The imaginary data set shown below is the result of eight crosses of heterozygous red/white flowers. The expected proportions of offspring are 0.25 red, 0.50 pink, and 0.25 white. The two nominal variables are color (red, pink, or white) and which cross it is.
The total G-value (32.63), found by summing the eight individual G-values, is significant (P=0.008). This means that the data do not fit the expected 1:2:1 proportions in some way. The pooled G-value (7.89), found by doing a G-test of goodness-of-fit on the pooled data (230 red, 430 pink, 176 white), is significant (P=0.019), which might suggest that there is an overall deviation from the expected proportions. However, the heterogeneity G-value (24.74), found by subtracting the pooled G-value from the total G-value, is also significant (P=0.037). This means that the eight crosses were significantly different from each other in their ratios of red to pink to white, so it would be incorrect to use the pooled G-value for any hypothesis test.
Connallon and Jakubowski (2009) performed mating competitions among male Drosophila melanogaster. They took the "unpreferred" males that had lost three competitions in a row and mated them with females, then looked at the sex ratio of the offspring. They did this for three separate sets of flies.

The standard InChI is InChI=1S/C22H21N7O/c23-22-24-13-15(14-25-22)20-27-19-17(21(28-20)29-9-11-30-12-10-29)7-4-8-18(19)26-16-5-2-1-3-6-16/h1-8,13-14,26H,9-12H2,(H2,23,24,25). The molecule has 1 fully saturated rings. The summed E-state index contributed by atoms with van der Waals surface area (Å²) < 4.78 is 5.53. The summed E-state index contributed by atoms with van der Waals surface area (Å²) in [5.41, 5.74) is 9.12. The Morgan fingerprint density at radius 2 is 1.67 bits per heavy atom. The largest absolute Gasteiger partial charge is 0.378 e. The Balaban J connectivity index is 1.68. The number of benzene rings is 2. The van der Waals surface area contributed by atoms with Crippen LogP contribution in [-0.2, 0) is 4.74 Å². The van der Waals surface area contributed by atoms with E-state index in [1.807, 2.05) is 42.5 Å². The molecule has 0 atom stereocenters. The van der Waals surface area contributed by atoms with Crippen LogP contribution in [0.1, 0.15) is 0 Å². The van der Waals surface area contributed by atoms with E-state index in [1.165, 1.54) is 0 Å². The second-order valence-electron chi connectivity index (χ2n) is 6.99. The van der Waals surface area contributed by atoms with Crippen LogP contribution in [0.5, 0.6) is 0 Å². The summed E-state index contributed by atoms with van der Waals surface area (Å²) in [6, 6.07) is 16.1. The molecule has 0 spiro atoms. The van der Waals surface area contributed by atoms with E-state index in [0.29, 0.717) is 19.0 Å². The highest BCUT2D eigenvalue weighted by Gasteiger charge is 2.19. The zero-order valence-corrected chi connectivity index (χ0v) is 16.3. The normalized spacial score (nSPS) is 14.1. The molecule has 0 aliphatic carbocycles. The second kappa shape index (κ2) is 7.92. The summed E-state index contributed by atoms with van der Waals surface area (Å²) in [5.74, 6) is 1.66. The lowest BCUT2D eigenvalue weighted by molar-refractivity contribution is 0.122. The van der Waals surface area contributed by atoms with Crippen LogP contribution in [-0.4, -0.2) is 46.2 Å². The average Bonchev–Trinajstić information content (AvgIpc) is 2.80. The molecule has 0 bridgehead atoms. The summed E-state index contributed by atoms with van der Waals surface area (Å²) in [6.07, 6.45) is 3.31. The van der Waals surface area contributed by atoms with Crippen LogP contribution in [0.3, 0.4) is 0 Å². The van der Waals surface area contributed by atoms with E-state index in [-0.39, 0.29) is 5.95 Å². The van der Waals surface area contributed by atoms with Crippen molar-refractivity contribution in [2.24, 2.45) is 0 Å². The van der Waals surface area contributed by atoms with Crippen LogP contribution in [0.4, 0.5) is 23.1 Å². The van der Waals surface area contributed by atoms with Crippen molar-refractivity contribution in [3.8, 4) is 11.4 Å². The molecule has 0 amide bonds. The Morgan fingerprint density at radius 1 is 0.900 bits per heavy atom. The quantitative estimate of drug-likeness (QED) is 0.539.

The total G-value is significant, so we can reject the null hypotheses that all three trials have the same 1:1 sex ratio. The heterogeneity G-value is not significant; although the results of the second trial may look quite different from the results of the first and third trials, the three trials are not significantly different. We can therefore look at the pooled G-value. It is significant; the unpreferred males have significantly more daughters than sons.
For replicated goodness-of-fit tests, you must use the G-test, not the chi-squared test. Chi-squared values, although they are similar to G-values, do not add up the same way; the heterogeneity chi-square plus the pooled chi-square does not equal the total of the individual chi-squares. You could do a chi-squared test of independence among the replicates, then if that is not significant, pool the data and do a chi-squared goodness-of-fit test. However, you would not be able to detect the kind of overall deviation that the total G-value tests for.
Sokal and Rohlf, pp. 715-724.
Connallon, T., and E. Jakubowski. 2009. Association between sex ratio distortion and sexually antagonistic fitness consequences of female choice. Evolution 63: 2179-2183.
This page was last revised September 11, 2009. Its address is http://udel.edu/~mcdonald/statrepgtestgof.html. It may be cited as pp. 84-87 in:
McDonald, J.H. 2009. Handbook of Biological Statistics (2nd ed.). Sparky House Publishing, Baltimore, Maryland.
©2009 by John H. McDonald. You can probably do what you want with this content; see the permissions page for details.